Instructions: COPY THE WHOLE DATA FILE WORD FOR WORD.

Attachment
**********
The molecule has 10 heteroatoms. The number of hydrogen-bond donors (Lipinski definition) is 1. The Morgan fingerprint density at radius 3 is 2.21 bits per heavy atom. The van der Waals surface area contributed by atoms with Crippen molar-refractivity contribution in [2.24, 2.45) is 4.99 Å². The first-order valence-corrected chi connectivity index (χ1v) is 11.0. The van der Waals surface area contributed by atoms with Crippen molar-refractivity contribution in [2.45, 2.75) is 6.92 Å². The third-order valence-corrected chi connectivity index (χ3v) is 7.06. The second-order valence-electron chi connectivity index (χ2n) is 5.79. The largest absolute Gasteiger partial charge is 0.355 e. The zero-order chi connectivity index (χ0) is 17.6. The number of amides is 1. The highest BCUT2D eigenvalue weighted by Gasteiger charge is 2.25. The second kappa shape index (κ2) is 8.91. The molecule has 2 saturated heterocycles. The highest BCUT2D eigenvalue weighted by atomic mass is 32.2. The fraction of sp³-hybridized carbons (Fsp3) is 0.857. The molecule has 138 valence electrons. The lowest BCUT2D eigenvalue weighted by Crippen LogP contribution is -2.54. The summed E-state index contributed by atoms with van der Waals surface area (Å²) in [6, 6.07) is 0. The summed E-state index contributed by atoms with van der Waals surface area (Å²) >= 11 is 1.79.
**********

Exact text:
The molecule has 10 heteroatoms. The number of hydrogen-bond donors (Lipinski definition) is 1. The Morgan fingerprint density at radius 3 is 2.21 bits per heavy atom. The van der Waals surface area contributed by atoms with Crippen molar-refractivity contribution in [2.24, 2.45) is 4.99 Å². The first-order valence-corrected chi connectivity index (χ1v) is 11.0. The van der Waals surface area contributed by atoms with Crippen molar-refractivity contribution in [2.45, 2.75) is 6.92 Å². The third-order valence-corrected chi connectivity index (χ3v) is 7.06. The second-order valence-electron chi connectivity index (χ2n) is 5.79. The largest absolute Gasteiger partial charge is 0.355 e. The zero-order chi connectivity index (χ0) is 17.6. The number of amides is 1. The highest BCUT2D eigenvalue weighted by Gasteiger charge is 2.25. The second kappa shape index (κ2) is 8.91. The molecule has 2 saturated heterocycles. The highest BCUT2D eigenvalue weighted by atomic mass is 32.2. The fraction of sp³-hybridized carbons (Fsp3) is 0.857. The molecule has 138 valence electrons. The lowest BCUT2D eigenvalue weighted by Crippen LogP contribution is -2.54. The summed E-state index contributed by atoms with van der Waals surface area (Å²) in [6, 6.07) is 0. The summed E-state index contributed by atoms with van der Waals surface area (Å²) >= 11 is 1.79.